But it wasn't okay, clearly, as she still wouldn't look at me, giving me only her sharp profile. She was so mad, and I felt so helpless, I couldn't stand to sit there, so I got up and left.
"So what?" Sophie said when I went to her house and told her what had happened. "Why do you even care she's pissed?"
"She's my best friend," I told her. "And now she hates me."
"She's just a kid," she replied. I was sitting on her bed, watching her as she stood in front of her bureau mirror. She picked up her brush, giving her hair a few strokes. "And to be honest, she's kind of a nerd, Annabel. I mean, is that how you really want to spend your summer? Playing cards and listening to her sniffle? Please. You hooked up with Chris Pennington last night. You should be happy."
"I am," I said, although I wasn't sure this was true, even as I said it.
"Good." She put down her brush, then turned around, looking at me. "Now come on. Let's go to the mall or something."
And that was that. Years of friendship, all those card games and pizza nights and sleepovers, finished in less than twenty-four hours. Looking back, maybe if I had approached Clarke again, we could have worked things out. But I didn't. It was like the passing time and my guilt and shame opened up a chasm, wider and wider. Once, I might have been able to leap it, but eventually it was too distant to even look across, much less find a way to the other side.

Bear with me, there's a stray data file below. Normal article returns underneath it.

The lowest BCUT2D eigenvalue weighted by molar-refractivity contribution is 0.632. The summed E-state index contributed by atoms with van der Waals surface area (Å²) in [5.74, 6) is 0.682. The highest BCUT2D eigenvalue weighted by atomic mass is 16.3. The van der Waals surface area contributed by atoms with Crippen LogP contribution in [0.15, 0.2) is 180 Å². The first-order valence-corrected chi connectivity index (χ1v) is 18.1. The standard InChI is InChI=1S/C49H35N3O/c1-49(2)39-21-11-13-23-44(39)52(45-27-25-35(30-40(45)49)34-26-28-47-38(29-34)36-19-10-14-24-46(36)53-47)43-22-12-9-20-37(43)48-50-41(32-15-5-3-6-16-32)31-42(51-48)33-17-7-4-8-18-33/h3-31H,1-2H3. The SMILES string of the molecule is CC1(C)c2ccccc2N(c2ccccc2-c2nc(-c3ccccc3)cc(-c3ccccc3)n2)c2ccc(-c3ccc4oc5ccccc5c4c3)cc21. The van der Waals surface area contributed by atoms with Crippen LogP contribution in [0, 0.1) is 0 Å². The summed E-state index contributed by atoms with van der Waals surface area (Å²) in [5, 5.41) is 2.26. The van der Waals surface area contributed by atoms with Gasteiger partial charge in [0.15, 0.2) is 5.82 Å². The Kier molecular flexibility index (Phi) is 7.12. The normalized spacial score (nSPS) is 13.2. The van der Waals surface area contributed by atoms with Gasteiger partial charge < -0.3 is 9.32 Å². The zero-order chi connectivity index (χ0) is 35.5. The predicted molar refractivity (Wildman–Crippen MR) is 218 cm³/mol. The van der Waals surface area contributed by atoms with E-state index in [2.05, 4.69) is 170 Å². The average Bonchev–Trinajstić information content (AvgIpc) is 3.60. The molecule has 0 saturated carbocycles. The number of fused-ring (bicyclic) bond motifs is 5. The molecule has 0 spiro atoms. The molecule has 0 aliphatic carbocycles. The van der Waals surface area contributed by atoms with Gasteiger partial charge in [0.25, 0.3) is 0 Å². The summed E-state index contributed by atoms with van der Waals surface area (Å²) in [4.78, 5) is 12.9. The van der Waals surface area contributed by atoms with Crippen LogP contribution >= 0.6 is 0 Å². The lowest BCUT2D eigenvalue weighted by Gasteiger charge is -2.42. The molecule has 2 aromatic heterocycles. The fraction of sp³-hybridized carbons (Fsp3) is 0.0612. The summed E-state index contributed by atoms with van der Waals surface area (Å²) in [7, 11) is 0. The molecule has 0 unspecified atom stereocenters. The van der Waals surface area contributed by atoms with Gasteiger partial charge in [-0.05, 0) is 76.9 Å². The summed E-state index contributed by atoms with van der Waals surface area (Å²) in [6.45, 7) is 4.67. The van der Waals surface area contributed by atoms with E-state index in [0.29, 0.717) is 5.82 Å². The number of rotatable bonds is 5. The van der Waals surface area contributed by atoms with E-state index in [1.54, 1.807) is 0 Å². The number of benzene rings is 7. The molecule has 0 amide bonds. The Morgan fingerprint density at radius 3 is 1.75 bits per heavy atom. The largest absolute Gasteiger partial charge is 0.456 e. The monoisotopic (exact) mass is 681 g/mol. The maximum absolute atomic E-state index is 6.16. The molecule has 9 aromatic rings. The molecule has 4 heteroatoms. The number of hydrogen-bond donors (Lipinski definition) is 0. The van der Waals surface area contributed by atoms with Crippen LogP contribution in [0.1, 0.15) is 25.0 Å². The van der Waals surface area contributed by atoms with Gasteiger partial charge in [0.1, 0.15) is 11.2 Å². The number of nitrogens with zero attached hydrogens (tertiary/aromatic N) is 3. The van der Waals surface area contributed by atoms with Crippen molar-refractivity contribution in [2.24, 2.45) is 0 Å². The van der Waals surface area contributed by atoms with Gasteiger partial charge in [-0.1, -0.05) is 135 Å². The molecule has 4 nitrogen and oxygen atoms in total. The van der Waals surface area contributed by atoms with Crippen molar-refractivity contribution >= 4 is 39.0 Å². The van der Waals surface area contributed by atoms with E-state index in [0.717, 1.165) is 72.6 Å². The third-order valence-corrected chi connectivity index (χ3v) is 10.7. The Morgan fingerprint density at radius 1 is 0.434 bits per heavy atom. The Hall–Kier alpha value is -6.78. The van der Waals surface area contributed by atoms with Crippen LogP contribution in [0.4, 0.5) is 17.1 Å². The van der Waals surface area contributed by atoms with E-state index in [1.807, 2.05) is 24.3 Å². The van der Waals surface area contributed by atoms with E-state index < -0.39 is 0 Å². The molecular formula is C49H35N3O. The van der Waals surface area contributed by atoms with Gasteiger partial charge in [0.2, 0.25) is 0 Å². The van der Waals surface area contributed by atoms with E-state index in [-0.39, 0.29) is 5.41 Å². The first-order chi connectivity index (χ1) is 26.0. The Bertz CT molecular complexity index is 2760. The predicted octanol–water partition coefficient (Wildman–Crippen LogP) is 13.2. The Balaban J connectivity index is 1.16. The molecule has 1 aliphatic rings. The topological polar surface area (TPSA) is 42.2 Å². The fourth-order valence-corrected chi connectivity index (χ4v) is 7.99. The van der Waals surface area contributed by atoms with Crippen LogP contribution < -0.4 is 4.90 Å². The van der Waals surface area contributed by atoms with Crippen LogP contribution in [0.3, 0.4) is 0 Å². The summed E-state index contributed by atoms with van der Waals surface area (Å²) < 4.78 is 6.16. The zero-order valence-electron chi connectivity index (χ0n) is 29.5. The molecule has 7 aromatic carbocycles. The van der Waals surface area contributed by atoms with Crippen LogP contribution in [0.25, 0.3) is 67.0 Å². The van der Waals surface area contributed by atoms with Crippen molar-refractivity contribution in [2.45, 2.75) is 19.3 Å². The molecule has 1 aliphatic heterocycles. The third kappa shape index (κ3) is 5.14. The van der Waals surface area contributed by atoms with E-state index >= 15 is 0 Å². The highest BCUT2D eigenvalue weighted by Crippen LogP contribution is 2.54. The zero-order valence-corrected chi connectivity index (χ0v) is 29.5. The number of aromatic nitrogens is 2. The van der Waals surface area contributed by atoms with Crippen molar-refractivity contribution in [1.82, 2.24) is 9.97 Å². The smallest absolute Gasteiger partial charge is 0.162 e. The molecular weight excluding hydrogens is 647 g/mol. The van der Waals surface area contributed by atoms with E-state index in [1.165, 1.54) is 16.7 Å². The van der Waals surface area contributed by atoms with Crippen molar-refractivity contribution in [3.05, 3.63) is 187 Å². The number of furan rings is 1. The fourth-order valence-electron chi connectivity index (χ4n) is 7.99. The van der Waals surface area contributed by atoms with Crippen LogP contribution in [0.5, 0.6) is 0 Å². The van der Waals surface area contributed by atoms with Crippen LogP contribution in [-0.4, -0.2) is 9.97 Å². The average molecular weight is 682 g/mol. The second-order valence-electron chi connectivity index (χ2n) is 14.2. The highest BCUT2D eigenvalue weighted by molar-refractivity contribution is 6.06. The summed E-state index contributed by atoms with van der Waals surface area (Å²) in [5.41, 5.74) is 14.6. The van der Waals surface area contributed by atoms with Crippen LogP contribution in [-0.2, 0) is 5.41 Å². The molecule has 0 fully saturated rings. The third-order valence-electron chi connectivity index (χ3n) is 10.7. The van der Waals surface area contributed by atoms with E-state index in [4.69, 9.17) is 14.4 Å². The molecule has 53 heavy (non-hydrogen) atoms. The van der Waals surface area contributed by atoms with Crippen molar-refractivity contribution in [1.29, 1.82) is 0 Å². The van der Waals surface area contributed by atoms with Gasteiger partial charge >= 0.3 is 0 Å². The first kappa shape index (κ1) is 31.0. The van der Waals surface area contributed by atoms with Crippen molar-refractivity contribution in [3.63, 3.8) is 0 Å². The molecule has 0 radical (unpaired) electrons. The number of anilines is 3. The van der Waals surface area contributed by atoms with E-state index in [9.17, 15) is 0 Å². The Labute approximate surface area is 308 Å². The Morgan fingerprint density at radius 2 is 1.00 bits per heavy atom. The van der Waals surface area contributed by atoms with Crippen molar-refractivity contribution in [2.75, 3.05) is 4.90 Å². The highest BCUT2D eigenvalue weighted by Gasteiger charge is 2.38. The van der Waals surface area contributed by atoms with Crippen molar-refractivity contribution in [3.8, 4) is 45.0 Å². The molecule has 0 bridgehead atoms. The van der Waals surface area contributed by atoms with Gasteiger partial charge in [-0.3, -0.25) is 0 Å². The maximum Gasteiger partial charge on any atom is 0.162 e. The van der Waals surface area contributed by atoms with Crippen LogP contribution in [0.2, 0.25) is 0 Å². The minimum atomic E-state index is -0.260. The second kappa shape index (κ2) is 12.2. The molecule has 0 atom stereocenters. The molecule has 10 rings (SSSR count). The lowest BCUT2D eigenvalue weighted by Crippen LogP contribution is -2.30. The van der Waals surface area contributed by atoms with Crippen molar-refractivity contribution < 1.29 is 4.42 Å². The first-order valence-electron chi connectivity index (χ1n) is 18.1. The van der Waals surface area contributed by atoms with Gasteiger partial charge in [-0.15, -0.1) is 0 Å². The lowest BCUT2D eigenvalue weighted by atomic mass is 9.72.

Clarke and I would run into each other again, of course. We lived in the same neighborhood, rode the same bus, went to the same school. But we never spoke. Sophie became my best friend, although nothing ever happened with Chris Pennington, who, despite all the things he'd said in the dark that night, never talked to me again. As for Clarke, she found a new group of friends on the soccer team, which she joined in the fall, going on to be a starting forward. Eventually we were so different, and moving in such different crowds, that it was hard to believe we'd ever been close at all. In my photo albums, though, there was page after page of proof—the two of us at backyard cookouts, riding bikes, posing on her front steps, that ever-present pack of Kleenex between us.